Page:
Paul Manafort Released From Prison To Home Confinement Due To Coronavirus Concerns
Updated 12:32 p.m. ET
Paul Manafort was released from federal prison to home confinement early Wednesday morning due to concerns about coronavirus exposure, his attorney Todd Blanche tells NPR.
Manafort, who was once Donald Trump's presidential campaign chairman, is 71 years old and is serving a 7-year prison sentence.
He had been serving his time in a low-security prison in Pennsylvania after he was convicted of tax fraud, bank fraud and conspiracy. The charges were brought as part of former special counsel Robert Mueller's probe on Russian meddling in the 2016 presidential election.
Manafort had sent a letter to the Federal Bureau of Prisons asking to be released to home confinement. He argued that his health and age made him susceptible to contracting the deadly virus, which can spread quickly in places such as prisons, where social distancing is difficult to achieve.
Once a globe-trotting lobbyist, Manafort has suffered a series of health challenges recently, including a hospitalization in December due to what his lawyer described as a "cardiac event."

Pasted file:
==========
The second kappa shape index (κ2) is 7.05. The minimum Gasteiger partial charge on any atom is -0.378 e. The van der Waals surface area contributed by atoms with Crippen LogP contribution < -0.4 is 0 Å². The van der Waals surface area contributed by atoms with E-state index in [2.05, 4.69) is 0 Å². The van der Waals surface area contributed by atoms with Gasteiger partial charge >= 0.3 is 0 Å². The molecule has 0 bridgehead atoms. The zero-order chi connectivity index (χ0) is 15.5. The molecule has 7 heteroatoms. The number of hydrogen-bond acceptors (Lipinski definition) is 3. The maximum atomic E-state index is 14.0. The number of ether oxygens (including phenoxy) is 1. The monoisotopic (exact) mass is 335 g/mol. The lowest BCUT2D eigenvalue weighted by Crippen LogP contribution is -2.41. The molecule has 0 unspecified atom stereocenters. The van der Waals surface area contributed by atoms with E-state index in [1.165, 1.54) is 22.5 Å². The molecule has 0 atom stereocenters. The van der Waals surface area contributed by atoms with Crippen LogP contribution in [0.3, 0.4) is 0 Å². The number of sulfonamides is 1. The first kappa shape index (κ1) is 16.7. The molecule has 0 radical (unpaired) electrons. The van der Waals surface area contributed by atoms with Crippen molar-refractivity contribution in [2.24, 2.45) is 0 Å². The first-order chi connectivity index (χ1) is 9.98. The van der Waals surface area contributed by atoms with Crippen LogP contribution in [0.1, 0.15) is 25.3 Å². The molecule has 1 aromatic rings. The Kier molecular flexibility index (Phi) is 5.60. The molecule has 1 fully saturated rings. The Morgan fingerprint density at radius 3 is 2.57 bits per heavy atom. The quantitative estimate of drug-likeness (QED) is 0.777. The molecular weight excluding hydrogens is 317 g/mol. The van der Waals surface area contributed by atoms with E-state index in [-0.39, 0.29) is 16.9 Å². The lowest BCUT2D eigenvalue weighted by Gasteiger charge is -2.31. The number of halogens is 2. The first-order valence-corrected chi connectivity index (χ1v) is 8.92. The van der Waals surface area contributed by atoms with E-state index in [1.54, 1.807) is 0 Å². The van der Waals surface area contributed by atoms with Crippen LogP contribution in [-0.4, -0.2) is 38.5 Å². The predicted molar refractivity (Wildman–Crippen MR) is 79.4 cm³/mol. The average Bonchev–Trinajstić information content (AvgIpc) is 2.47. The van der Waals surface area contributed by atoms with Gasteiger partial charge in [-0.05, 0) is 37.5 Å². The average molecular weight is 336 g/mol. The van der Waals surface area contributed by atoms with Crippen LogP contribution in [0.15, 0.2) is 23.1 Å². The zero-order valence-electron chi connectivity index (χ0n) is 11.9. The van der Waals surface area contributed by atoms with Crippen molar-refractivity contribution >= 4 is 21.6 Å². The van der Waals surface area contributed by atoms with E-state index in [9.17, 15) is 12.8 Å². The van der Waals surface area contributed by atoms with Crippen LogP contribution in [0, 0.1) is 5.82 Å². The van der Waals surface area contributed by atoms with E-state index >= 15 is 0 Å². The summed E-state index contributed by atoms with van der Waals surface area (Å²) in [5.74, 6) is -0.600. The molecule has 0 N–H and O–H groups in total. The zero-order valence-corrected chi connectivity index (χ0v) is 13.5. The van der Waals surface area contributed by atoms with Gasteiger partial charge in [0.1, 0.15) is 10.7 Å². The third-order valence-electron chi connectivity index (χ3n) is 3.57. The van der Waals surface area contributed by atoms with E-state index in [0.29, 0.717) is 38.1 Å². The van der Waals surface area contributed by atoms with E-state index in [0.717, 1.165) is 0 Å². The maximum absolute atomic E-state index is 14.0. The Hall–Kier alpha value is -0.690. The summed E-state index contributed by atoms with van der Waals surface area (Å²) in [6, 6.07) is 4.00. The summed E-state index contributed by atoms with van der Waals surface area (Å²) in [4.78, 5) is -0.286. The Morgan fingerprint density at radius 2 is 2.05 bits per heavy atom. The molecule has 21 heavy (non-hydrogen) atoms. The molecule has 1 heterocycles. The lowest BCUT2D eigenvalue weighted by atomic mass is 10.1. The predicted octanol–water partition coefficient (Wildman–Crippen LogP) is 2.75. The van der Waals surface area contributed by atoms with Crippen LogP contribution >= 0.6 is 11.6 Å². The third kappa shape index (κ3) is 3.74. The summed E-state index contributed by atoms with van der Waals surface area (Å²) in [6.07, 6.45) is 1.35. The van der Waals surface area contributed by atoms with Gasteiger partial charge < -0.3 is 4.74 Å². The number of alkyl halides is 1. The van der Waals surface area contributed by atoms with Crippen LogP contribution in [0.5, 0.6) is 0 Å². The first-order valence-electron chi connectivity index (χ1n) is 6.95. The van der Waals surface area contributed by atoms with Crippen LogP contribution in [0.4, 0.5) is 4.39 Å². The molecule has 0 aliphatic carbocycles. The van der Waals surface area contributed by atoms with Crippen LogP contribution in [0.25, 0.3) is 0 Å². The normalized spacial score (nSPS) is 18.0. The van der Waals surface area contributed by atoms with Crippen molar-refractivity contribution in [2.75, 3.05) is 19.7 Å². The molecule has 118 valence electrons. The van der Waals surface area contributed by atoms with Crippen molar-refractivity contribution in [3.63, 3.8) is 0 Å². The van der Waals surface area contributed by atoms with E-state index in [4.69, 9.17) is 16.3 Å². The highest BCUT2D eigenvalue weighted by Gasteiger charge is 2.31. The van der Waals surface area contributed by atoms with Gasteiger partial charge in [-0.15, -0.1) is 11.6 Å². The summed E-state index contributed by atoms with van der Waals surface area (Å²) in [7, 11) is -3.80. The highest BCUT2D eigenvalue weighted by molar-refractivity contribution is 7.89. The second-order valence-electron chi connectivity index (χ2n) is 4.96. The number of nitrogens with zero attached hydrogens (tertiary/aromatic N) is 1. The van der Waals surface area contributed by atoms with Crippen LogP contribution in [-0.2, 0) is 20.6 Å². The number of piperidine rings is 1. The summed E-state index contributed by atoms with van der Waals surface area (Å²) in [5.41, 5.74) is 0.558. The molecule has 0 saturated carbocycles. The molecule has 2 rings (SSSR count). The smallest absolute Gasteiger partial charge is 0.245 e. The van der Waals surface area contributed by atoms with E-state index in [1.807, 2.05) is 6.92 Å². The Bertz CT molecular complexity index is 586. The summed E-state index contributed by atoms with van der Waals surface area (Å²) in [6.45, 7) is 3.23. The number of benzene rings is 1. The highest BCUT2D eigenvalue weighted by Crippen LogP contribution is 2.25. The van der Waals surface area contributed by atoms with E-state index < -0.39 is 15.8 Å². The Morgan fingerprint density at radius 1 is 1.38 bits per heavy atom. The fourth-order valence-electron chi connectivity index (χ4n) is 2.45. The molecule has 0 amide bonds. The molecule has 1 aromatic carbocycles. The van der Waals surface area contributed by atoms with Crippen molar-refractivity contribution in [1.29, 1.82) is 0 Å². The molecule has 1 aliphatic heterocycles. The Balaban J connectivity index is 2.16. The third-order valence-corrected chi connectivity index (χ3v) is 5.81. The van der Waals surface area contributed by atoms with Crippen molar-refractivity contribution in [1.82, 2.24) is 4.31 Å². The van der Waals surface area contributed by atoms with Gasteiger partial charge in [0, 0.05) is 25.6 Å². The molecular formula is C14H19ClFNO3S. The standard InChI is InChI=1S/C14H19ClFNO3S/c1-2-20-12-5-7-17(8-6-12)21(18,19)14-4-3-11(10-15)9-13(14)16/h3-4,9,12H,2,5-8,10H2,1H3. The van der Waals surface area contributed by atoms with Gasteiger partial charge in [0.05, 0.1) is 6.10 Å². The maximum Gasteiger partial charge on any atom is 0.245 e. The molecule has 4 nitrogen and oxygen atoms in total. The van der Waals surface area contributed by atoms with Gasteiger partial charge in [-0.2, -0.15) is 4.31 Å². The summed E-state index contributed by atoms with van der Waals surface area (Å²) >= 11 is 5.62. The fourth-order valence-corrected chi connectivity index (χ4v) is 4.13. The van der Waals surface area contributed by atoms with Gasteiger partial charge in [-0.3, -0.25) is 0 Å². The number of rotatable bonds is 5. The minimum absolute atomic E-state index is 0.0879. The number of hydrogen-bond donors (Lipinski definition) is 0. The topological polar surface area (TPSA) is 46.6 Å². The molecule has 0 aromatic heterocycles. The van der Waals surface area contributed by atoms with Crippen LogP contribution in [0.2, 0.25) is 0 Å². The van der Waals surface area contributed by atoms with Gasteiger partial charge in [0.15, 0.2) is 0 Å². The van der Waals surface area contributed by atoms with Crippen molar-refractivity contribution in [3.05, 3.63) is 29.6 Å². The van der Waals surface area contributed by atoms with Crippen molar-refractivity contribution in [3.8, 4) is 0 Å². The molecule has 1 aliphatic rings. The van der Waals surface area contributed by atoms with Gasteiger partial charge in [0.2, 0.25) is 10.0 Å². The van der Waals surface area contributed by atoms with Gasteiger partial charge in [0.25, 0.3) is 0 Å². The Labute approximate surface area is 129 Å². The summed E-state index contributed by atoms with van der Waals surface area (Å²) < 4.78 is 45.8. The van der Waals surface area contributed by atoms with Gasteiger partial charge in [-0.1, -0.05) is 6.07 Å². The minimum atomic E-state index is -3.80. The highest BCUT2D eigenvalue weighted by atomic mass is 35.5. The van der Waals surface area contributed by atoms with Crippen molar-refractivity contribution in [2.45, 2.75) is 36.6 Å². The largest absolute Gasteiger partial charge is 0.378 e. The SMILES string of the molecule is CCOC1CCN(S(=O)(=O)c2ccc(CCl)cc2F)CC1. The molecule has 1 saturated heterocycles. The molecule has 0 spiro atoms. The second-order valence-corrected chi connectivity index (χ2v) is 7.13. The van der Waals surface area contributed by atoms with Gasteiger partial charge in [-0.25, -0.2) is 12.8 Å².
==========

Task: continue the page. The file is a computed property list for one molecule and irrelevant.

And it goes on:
He was sentenced to prison time by two federal courts. In 2018, a jury in Virginia found him guilty on eight of 18 counts in his tax and bank fraud trial, related to work Manafort did in Ukraine.
He later pleaded guilty to two additional felony counts in Washington, D.C.
Soon after Manafort's release to home confinement, a legal adviser to Michael Cohen, another former member of the president's inner circle, bemoaned that Cohen remained in prison.
Lanny Davis, tweeted Wednesday, that while he's happy for Manafort, Cohen was expected home early this month, but remains incarcerated. "He was expected home on May 1 and then unexplained delay. Why not now? #freeMichael," Davis said.
Cohen, Trump's former personal lawyers and fixer, who once said he "would take a bullet for the president," is serving a three-year federal prison term following guilty pleas to a number of financial and political crimes.
In a statement dated May 2, Davis said Cohen "remains in effect in solitary confinement, under quarantine, rather than under home confinement as he was led to believe would occur" on May 1.
Since late March, the Bureau of Prisons has been reviewing which inmates met criteria suitable for home confinement as a way to curb the spread of the coronavirus, after directives from Attorney General William Barr.
As of Wednesday afternoon, BOP said it has placed an additional 2,471 inmates have been placed on home confinement, an increase of 87.5%.
According to the BOP, Cohen remains at the medium-security prison in Otisville, N.Y., with a scheduled release date in November 2021.
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